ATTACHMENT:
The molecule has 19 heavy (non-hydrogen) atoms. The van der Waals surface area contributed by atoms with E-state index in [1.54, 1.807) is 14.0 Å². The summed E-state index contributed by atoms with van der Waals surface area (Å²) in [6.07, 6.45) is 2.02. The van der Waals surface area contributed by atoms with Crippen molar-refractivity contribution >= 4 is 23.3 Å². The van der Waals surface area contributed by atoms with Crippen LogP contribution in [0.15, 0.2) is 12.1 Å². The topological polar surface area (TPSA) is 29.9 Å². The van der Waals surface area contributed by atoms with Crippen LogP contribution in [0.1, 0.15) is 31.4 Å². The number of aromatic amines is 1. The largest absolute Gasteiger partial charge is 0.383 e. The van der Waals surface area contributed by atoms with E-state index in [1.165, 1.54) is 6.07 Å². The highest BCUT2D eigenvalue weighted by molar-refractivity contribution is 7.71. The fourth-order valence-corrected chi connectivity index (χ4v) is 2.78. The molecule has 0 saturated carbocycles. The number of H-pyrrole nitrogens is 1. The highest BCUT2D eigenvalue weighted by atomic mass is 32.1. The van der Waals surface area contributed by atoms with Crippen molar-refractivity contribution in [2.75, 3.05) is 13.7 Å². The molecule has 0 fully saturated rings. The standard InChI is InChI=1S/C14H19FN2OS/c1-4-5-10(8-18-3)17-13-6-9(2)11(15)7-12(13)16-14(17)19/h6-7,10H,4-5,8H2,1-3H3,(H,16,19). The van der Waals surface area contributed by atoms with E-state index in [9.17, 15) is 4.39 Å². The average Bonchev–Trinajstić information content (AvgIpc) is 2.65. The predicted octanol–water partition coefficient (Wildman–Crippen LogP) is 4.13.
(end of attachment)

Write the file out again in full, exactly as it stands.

The molecule has 19 heavy (non-hydrogen) atoms. The van der Waals surface area contributed by atoms with E-state index in [1.54, 1.807) is 14.0 Å². The summed E-state index contributed by atoms with van der Waals surface area (Å²) in [6.07, 6.45) is 2.02. The van der Waals surface area contributed by atoms with Crippen molar-refractivity contribution >= 4 is 23.3 Å². The van der Waals surface area contributed by atoms with Crippen LogP contribution in [0.15, 0.2) is 12.1 Å². The topological polar surface area (TPSA) is 29.9 Å². The van der Waals surface area contributed by atoms with Crippen LogP contribution in [0.1, 0.15) is 31.4 Å². The number of aromatic amines is 1. The largest absolute Gasteiger partial charge is 0.383 e. The van der Waals surface area contributed by atoms with E-state index in [1.165, 1.54) is 6.07 Å². The highest BCUT2D eigenvalue weighted by molar-refractivity contribution is 7.71. The fourth-order valence-corrected chi connectivity index (χ4v) is 2.78. The molecule has 0 saturated carbocycles. The number of H-pyrrole nitrogens is 1. The highest BCUT2D eigenvalue weighted by atomic mass is 32.1. The van der Waals surface area contributed by atoms with Crippen molar-refractivity contribution in [2.75, 3.05) is 13.7 Å². The molecule has 0 fully saturated rings. The standard InChI is InChI=1S/C14H19FN2OS/c1-4-5-10(8-18-3)17-13-6-9(2)11(15)7-12(13)16-14(17)19/h6-7,10H,4-5,8H2,1-3H3,(H,16,19). The van der Waals surface area contributed by atoms with E-state index in [9.17, 15) is 4.39 Å². The average Bonchev–Trinajstić information content (AvgIpc) is 2.65. The predicted octanol–water partition coefficient (Wildman–Crippen LogP) is 4.13.